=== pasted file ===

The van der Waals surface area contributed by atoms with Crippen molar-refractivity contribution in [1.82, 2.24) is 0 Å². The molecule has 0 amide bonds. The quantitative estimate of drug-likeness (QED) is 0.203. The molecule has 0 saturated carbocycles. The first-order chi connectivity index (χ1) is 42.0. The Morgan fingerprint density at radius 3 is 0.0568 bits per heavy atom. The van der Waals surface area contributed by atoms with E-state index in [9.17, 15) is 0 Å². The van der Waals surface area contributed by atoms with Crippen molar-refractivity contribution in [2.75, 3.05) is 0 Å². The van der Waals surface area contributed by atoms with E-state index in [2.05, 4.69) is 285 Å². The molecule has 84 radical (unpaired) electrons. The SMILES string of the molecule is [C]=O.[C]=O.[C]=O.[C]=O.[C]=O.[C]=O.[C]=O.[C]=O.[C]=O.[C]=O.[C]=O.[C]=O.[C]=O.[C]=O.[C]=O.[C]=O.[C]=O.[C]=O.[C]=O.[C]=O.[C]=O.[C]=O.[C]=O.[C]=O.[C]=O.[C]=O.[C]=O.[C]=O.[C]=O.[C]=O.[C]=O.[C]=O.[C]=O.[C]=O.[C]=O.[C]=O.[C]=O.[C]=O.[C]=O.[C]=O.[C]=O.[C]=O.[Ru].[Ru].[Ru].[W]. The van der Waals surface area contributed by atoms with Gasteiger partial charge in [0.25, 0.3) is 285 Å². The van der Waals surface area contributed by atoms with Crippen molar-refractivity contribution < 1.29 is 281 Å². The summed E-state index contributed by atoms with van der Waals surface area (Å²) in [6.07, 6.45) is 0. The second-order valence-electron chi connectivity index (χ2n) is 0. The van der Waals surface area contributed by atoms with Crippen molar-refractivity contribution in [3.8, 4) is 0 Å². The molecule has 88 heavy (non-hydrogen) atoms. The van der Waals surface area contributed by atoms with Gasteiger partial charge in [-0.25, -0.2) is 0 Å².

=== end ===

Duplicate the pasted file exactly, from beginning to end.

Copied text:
The van der Waals surface area contributed by atoms with Crippen molar-refractivity contribution in [1.82, 2.24) is 0 Å². The molecule has 0 amide bonds. The quantitative estimate of drug-likeness (QED) is 0.203. The molecule has 0 saturated carbocycles. The first-order chi connectivity index (χ1) is 42.0. The Morgan fingerprint density at radius 3 is 0.0568 bits per heavy atom. The van der Waals surface area contributed by atoms with E-state index in [9.17, 15) is 0 Å². The van der Waals surface area contributed by atoms with Crippen molar-refractivity contribution in [2.75, 3.05) is 0 Å². The van der Waals surface area contributed by atoms with E-state index in [2.05, 4.69) is 285 Å². The molecule has 84 radical (unpaired) electrons. The SMILES string of the molecule is [C]=O.[C]=O.[C]=O.[C]=O.[C]=O.[C]=O.[C]=O.[C]=O.[C]=O.[C]=O.[C]=O.[C]=O.[C]=O.[C]=O.[C]=O.[C]=O.[C]=O.[C]=O.[C]=O.[C]=O.[C]=O.[C]=O.[C]=O.[C]=O.[C]=O.[C]=O.[C]=O.[C]=O.[C]=O.[C]=O.[C]=O.[C]=O.[C]=O.[C]=O.[C]=O.[C]=O.[C]=O.[C]=O.[C]=O.[C]=O.[C]=O.[C]=O.[Ru].[Ru].[Ru].[W]. The van der Waals surface area contributed by atoms with Gasteiger partial charge in [0.25, 0.3) is 285 Å². The van der Waals surface area contributed by atoms with Crippen molar-refractivity contribution < 1.29 is 281 Å². The summed E-state index contributed by atoms with van der Waals surface area (Å²) in [6.07, 6.45) is 0. The second-order valence-electron chi connectivity index (χ2n) is 0. The van der Waals surface area contributed by atoms with Crippen molar-refractivity contribution in [3.8, 4) is 0 Å². The molecule has 88 heavy (non-hydrogen) atoms. The van der Waals surface area contributed by atoms with Gasteiger partial charge in [-0.25, -0.2) is 0 Å².